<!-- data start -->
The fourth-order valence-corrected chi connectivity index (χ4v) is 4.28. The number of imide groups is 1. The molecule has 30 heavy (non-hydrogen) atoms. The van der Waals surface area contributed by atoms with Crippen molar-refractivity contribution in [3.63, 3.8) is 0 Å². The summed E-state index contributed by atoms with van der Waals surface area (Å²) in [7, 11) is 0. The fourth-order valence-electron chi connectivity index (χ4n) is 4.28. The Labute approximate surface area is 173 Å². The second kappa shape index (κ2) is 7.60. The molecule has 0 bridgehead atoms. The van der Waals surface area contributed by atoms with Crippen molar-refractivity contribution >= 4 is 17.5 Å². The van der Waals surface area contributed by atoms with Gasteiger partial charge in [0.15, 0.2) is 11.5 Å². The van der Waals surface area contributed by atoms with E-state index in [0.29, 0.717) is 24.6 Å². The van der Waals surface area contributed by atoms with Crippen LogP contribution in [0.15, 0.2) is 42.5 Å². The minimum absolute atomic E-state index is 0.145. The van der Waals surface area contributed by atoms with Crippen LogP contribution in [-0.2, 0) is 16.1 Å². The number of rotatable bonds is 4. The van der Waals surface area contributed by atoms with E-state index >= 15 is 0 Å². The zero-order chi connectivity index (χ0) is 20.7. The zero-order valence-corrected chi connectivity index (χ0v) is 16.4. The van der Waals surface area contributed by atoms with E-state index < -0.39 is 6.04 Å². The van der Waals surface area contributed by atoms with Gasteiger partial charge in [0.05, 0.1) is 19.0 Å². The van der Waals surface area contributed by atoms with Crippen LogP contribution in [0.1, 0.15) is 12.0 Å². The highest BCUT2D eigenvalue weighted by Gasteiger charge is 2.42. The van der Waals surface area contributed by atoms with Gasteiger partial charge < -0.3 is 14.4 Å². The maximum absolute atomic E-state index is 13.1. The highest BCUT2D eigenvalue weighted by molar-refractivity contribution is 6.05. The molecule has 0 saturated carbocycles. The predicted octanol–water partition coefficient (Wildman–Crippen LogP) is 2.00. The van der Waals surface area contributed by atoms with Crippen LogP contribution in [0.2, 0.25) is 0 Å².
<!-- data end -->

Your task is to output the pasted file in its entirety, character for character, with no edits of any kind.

The fourth-order valence-corrected chi connectivity index (χ4v) is 4.28. The number of imide groups is 1. The molecule has 30 heavy (non-hydrogen) atoms. The van der Waals surface area contributed by atoms with Crippen molar-refractivity contribution in [3.63, 3.8) is 0 Å². The summed E-state index contributed by atoms with van der Waals surface area (Å²) in [7, 11) is 0. The fourth-order valence-electron chi connectivity index (χ4n) is 4.28. The Labute approximate surface area is 173 Å². The second kappa shape index (κ2) is 7.60. The molecule has 0 bridgehead atoms. The van der Waals surface area contributed by atoms with Crippen molar-refractivity contribution >= 4 is 17.5 Å². The van der Waals surface area contributed by atoms with Gasteiger partial charge in [0.15, 0.2) is 11.5 Å². The van der Waals surface area contributed by atoms with E-state index in [0.29, 0.717) is 24.6 Å². The van der Waals surface area contributed by atoms with Crippen LogP contribution in [0.15, 0.2) is 42.5 Å². The minimum absolute atomic E-state index is 0.145. The van der Waals surface area contributed by atoms with Crippen LogP contribution in [-0.2, 0) is 16.1 Å². The number of rotatable bonds is 4. The van der Waals surface area contributed by atoms with E-state index >= 15 is 0 Å². The zero-order chi connectivity index (χ0) is 20.7. The zero-order valence-corrected chi connectivity index (χ0v) is 16.4. The van der Waals surface area contributed by atoms with E-state index < -0.39 is 6.04 Å². The van der Waals surface area contributed by atoms with Gasteiger partial charge in [0.05, 0.1) is 19.0 Å². The van der Waals surface area contributed by atoms with Crippen LogP contribution in [0.1, 0.15) is 12.0 Å². The highest BCUT2D eigenvalue weighted by Gasteiger charge is 2.42. The van der Waals surface area contributed by atoms with Gasteiger partial charge < -0.3 is 14.4 Å². The maximum absolute atomic E-state index is 13.1. The highest BCUT2D eigenvalue weighted by molar-refractivity contribution is 6.05. The molecule has 0 saturated carbocycles. The predicted octanol–water partition coefficient (Wildman–Crippen LogP) is 2.00. The van der Waals surface area contributed by atoms with Crippen LogP contribution in [0.2, 0.25) is 0 Å².